College of Humanities, Education and Social Sciences
The Liberal Arts Tradition
Faculty members in the College of Humanities, Education and Social Sciences (CHESS) remained true to the eclectic tradition of the liberal arts during a time of exciting transition for the university. The college houses new departments that brought together historians and philosophers; political scientists, economists, and language professors; and psychologists for the first time on PNW’s two campuses. The new departments join teachers and scholars in behavioral sciences, communication, and English.
The college welcomed a new leader in Dean Elaine Carey, who joined PNW July 1, 2017, after leading the history department at St. John’s University in New York. The faculty united to form an advisory council and approved a constitution thanks to the leadership of Ronald Corthell, interim dean; Renee Conroy, interim associate dean and associate professor of philosophy; and Kenneth Kincaid, chair of the council and associate professor of history. The real story of CHESS, however, is best told through the achievements of its faculty, staff, and students.
Faculty and Staff accomplishments
Faculty members in the department of English have been very active this past year. Associate Professor Jerry Holt was awarded a 10-month Fulbright Award to Norway; Associate Professor Paul Hecht participated in a research collaboration between the International Spenser Society and Shakespeare’s Globe in London; Associate Professor Colette Morrow presented a keynote address at the conference, “Excess, Desire and Twentieth- to Twenty-First Century Women’s Writing” hosted by the University of Queensland’s School of Communication and Arts and Gender Studies; and Associate Professor Mita Choudhury spent the summer as Senior Faculty Fellow at the Technische Universität Dresden, Germany.
The Indiana Academy of the Social Sciences (IASS) held its 87th annual meeting on PNW’s Westville Campus on Oct. 7, 2016. Professors Kathy Tobin (department of history and philosophy) and Jonathan Swarts (department of political science, economics, and world languages and cultures) were the main organizers of the conference, which included presentations by History faculty members Kathy Tobin, Janusz Duzinkiewicz, Kenneth Kincaid, and Saul Lerner and graduate student Emiliano Aguilar.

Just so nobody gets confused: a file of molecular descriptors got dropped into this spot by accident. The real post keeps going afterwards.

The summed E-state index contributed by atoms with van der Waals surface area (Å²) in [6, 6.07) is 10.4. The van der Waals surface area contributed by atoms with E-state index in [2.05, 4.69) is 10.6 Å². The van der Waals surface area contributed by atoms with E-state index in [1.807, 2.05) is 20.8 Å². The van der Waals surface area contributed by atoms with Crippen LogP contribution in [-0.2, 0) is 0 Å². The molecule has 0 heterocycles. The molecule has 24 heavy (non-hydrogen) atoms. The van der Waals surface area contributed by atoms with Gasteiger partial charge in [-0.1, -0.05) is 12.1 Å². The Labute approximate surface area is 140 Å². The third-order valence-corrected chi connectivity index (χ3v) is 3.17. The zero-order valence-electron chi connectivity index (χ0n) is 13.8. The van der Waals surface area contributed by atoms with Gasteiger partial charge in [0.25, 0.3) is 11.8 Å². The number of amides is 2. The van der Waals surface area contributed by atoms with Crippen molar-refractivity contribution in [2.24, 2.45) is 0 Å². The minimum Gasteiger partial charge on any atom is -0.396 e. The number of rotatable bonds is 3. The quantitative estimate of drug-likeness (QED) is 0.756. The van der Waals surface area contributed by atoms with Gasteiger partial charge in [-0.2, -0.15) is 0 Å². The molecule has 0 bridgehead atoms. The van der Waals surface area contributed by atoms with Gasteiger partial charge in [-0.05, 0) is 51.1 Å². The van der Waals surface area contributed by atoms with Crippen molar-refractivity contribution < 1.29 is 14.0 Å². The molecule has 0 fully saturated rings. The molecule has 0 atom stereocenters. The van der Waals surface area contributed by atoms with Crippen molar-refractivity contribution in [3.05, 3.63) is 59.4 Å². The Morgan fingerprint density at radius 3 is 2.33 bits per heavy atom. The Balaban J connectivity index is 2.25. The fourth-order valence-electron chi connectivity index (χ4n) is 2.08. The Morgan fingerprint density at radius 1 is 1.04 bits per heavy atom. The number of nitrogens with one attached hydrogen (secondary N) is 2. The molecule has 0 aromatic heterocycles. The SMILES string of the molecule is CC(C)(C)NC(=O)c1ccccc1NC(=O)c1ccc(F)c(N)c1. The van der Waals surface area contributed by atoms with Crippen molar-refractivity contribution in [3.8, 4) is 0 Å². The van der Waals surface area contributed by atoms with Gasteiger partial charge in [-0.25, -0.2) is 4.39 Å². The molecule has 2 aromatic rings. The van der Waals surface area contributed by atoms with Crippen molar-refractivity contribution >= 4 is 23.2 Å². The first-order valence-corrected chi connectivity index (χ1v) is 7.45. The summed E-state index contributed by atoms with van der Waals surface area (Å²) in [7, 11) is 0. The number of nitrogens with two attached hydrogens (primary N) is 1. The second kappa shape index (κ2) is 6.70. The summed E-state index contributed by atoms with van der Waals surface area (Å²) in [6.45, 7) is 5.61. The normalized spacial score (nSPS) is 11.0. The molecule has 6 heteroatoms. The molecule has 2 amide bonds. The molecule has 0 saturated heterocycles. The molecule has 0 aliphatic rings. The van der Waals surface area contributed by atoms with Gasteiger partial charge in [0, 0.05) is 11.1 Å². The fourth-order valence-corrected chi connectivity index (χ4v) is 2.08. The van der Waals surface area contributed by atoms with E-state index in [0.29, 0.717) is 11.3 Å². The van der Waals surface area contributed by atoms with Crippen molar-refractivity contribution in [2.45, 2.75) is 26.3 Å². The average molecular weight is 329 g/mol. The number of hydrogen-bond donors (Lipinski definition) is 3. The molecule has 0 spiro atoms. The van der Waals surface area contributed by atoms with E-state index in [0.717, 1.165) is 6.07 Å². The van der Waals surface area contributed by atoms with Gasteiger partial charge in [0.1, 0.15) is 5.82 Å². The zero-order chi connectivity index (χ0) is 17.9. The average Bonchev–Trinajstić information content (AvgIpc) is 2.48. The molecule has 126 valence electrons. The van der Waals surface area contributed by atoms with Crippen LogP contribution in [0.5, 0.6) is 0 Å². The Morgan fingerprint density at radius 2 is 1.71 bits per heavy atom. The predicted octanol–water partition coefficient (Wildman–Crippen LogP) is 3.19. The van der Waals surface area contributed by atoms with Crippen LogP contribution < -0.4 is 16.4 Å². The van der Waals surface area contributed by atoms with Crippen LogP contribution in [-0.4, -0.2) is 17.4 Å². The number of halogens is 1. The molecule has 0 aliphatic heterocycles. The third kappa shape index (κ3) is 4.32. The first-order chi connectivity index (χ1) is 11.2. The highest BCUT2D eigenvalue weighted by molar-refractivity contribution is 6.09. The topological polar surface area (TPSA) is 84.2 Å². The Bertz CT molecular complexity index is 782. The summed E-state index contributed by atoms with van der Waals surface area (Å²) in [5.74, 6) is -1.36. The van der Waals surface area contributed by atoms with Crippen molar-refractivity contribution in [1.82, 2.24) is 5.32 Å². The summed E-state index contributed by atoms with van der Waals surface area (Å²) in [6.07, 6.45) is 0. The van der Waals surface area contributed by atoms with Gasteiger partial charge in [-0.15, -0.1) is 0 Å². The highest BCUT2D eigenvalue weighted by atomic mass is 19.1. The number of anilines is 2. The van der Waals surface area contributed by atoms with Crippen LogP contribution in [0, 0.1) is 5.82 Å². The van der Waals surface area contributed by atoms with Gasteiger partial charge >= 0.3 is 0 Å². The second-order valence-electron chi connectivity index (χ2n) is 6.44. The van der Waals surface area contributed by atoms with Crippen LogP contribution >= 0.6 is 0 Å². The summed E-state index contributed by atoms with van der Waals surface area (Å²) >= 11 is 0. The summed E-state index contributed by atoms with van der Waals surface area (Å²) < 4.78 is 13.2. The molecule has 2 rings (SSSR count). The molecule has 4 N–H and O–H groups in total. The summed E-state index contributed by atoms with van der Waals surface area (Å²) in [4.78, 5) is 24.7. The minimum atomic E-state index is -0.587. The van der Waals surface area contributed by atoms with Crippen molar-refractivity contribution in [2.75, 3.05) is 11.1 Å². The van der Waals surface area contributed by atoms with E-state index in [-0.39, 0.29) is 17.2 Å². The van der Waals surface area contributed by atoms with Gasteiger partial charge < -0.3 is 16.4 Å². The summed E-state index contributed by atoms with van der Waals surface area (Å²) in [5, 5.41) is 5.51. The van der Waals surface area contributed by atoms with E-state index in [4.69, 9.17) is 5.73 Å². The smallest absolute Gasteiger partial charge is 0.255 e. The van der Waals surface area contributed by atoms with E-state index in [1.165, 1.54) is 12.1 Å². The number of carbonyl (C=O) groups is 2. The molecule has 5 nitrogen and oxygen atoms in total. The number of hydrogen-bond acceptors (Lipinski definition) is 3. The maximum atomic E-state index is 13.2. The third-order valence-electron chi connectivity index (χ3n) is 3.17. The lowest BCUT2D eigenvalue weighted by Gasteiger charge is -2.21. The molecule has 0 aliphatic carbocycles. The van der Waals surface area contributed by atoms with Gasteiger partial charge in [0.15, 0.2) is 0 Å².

Broadcast Education Association’s Television Spec Series Category.
Spanish Professors Geoff Barrow and Jorge Román-Lagunas launched a program placing Spanish students as interns in the local office of Catholic Charities.
Professor Joe Wetchler received the Outstanding Contribution to Marriage and Family Therapy award from the American Association for Marriage and Family Therapy for 2016-17.
Cain Buchmeier, senior communication major and news editor for The Pioneer, won first place awards for best breaking news reporting, best in-depth story, and best sports column in the annual Indiana Collegiate Press Association competition for non-daily newspapers at universities with an enrollment of more than 3,000 students.
Political science major Magdalena Madrigal received the 2017 Verizon Intern of the Year Scholarship in recognition of her efforts during the Indiana General Assembly. Madrigal worked with Sen. Greg Taylor (D-Indianapolis) and Sen. David Niezgodski (D-South Bend) during the 2017 Indiana Senate session.
PNW’s delegation to the Model United Nations, led by Associate Professor Meg Rincker, won numerous awards, with each student receiving an award for his/her particular role played. Students Patrick Mudd and Nick DiMaggio won “Best Advocate Awards.”
Communication student Jessica Cannell served as the lead writer of a script that initially won first place in the 2017 Broadcast Education Association’s Television Spec Series Category. Then, in competition with four other categorical first place scripts, judges awarded the PNW script “Best Of The Festival” as the top overall script in the competition. Since 2002, PNW students have taken home eight first places, seven second places, seven thirds, and four honorable mentions in the national competition.
One of Purdue Northwest’s youngest and unique graduates finished up her degree this spring. Raven Osborne earned a bachelor’s degree in sociology with a minor in early childhood education; and just a few weeks later, she received her high school diploma.
Jessica Montgomery (B.A. Psychology, 2017) will be starting a master’s degree program in Clinical Mental Health Counseling this fall at Johns Hopkins University. While at PNW, Jessica took part in a study abroad trip to Nicaragua, where she cared for children in an environment that not only lacked running water but produced an earthquake during her visit.